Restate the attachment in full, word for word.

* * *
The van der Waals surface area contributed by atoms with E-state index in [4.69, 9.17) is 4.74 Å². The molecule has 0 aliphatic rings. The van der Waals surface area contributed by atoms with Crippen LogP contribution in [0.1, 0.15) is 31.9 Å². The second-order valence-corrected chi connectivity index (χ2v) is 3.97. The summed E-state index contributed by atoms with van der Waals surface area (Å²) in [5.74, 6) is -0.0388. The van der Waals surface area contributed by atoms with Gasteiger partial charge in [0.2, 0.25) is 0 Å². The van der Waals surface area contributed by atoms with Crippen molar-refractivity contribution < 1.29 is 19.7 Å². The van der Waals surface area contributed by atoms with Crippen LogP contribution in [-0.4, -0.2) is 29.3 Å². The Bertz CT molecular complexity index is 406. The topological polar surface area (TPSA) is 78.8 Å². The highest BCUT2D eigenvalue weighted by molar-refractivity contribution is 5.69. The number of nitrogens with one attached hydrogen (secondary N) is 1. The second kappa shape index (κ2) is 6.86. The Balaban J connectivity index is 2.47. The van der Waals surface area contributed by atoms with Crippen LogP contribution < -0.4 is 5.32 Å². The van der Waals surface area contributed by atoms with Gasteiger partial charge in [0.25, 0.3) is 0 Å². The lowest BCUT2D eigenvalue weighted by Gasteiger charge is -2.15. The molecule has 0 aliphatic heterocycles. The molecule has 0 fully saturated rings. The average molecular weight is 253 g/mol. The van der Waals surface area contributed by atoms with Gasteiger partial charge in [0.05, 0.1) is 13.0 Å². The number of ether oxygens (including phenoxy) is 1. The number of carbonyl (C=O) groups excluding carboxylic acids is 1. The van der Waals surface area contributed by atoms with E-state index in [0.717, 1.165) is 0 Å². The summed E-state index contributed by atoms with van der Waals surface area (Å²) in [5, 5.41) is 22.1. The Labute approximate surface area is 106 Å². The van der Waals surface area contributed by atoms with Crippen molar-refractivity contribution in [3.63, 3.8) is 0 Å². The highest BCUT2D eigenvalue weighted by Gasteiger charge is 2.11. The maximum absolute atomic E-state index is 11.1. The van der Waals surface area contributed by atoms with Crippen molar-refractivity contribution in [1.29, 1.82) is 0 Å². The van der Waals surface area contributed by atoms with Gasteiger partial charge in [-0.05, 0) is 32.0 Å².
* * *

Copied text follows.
The van der Waals surface area contributed by atoms with E-state index in [4.69, 9.17) is 4.74 Å². The molecule has 0 aliphatic rings. The van der Waals surface area contributed by atoms with Crippen LogP contribution in [0.1, 0.15) is 31.9 Å². The second-order valence-corrected chi connectivity index (χ2v) is 3.97. The summed E-state index contributed by atoms with van der Waals surface area (Å²) in [5.74, 6) is -0.0388. The van der Waals surface area contributed by atoms with Gasteiger partial charge in [0.2, 0.25) is 0 Å². The van der Waals surface area contributed by atoms with Crippen molar-refractivity contribution < 1.29 is 19.7 Å². The van der Waals surface area contributed by atoms with Crippen LogP contribution in [-0.4, -0.2) is 29.3 Å². The Bertz CT molecular complexity index is 406. The topological polar surface area (TPSA) is 78.8 Å². The highest BCUT2D eigenvalue weighted by molar-refractivity contribution is 5.69. The number of nitrogens with one attached hydrogen (secondary N) is 1. The second kappa shape index (κ2) is 6.86. The Balaban J connectivity index is 2.47. The van der Waals surface area contributed by atoms with Crippen LogP contribution < -0.4 is 5.32 Å². The van der Waals surface area contributed by atoms with Gasteiger partial charge in [0.25, 0.3) is 0 Å². The lowest BCUT2D eigenvalue weighted by Gasteiger charge is -2.15. The molecule has 0 aliphatic heterocycles. The molecule has 0 fully saturated rings. The average molecular weight is 253 g/mol. The van der Waals surface area contributed by atoms with Gasteiger partial charge in [0.05, 0.1) is 13.0 Å². The number of ether oxygens (including phenoxy) is 1. The number of carbonyl (C=O) groups excluding carboxylic acids is 1. The van der Waals surface area contributed by atoms with E-state index in [0.717, 1.165) is 0 Å². The summed E-state index contributed by atoms with van der Waals surface area (Å²) in [5, 5.41) is 22.1. The Labute approximate surface area is 106 Å². The van der Waals surface area contributed by atoms with Crippen molar-refractivity contribution in [3.63, 3.8) is 0 Å². The highest BCUT2D eigenvalue weighted by Gasteiger charge is 2.11. The maximum absolute atomic E-state index is 11.1. The van der Waals surface area contributed by atoms with Crippen molar-refractivity contribution in [1.29, 1.82) is 0 Å². The van der Waals surface area contributed by atoms with Gasteiger partial charge in [-0.05, 0) is 32.0 Å².